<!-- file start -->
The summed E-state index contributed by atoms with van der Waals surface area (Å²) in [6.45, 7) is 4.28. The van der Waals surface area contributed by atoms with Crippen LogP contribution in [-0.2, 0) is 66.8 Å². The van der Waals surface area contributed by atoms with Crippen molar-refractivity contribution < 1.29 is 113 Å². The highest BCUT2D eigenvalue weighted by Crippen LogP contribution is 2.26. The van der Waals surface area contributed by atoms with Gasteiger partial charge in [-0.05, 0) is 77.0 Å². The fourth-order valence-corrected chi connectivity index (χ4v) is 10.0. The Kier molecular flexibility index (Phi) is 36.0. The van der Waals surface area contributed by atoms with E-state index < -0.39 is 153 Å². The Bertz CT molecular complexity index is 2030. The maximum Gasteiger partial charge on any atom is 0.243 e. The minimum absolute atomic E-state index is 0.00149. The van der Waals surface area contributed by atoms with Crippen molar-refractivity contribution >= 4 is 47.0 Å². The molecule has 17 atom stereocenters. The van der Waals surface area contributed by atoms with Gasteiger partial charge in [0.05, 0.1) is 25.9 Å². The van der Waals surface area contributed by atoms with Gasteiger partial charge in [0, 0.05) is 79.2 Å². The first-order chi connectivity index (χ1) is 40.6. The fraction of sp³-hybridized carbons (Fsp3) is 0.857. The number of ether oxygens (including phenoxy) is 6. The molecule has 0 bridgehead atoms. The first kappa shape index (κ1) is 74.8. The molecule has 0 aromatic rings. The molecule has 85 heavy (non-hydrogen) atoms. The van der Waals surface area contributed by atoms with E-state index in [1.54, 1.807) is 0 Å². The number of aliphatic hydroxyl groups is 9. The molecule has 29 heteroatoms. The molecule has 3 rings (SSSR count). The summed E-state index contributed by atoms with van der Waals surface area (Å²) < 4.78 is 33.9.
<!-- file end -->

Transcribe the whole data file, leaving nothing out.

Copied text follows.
The summed E-state index contributed by atoms with van der Waals surface area (Å²) in [6.45, 7) is 4.28. The van der Waals surface area contributed by atoms with Crippen LogP contribution in [-0.2, 0) is 66.8 Å². The van der Waals surface area contributed by atoms with Crippen molar-refractivity contribution < 1.29 is 113 Å². The highest BCUT2D eigenvalue weighted by Crippen LogP contribution is 2.26. The van der Waals surface area contributed by atoms with Gasteiger partial charge in [-0.05, 0) is 77.0 Å². The fourth-order valence-corrected chi connectivity index (χ4v) is 10.0. The Kier molecular flexibility index (Phi) is 36.0. The van der Waals surface area contributed by atoms with E-state index < -0.39 is 153 Å². The Bertz CT molecular complexity index is 2030. The maximum Gasteiger partial charge on any atom is 0.243 e. The minimum absolute atomic E-state index is 0.00149. The van der Waals surface area contributed by atoms with Crippen molar-refractivity contribution >= 4 is 47.0 Å². The molecule has 17 atom stereocenters. The van der Waals surface area contributed by atoms with Gasteiger partial charge in [0.05, 0.1) is 25.9 Å². The van der Waals surface area contributed by atoms with Gasteiger partial charge in [0, 0.05) is 79.2 Å². The first-order chi connectivity index (χ1) is 40.6. The fraction of sp³-hybridized carbons (Fsp3) is 0.857. The number of ether oxygens (including phenoxy) is 6. The molecule has 0 bridgehead atoms. The first kappa shape index (κ1) is 74.8. The molecule has 0 aromatic rings. The molecule has 85 heavy (non-hydrogen) atoms. The van der Waals surface area contributed by atoms with E-state index in [1.54, 1.807) is 0 Å². The number of aliphatic hydroxyl groups is 9. The molecule has 29 heteroatoms. The molecule has 3 rings (SSSR count). The summed E-state index contributed by atoms with van der Waals surface area (Å²) < 4.78 is 33.9.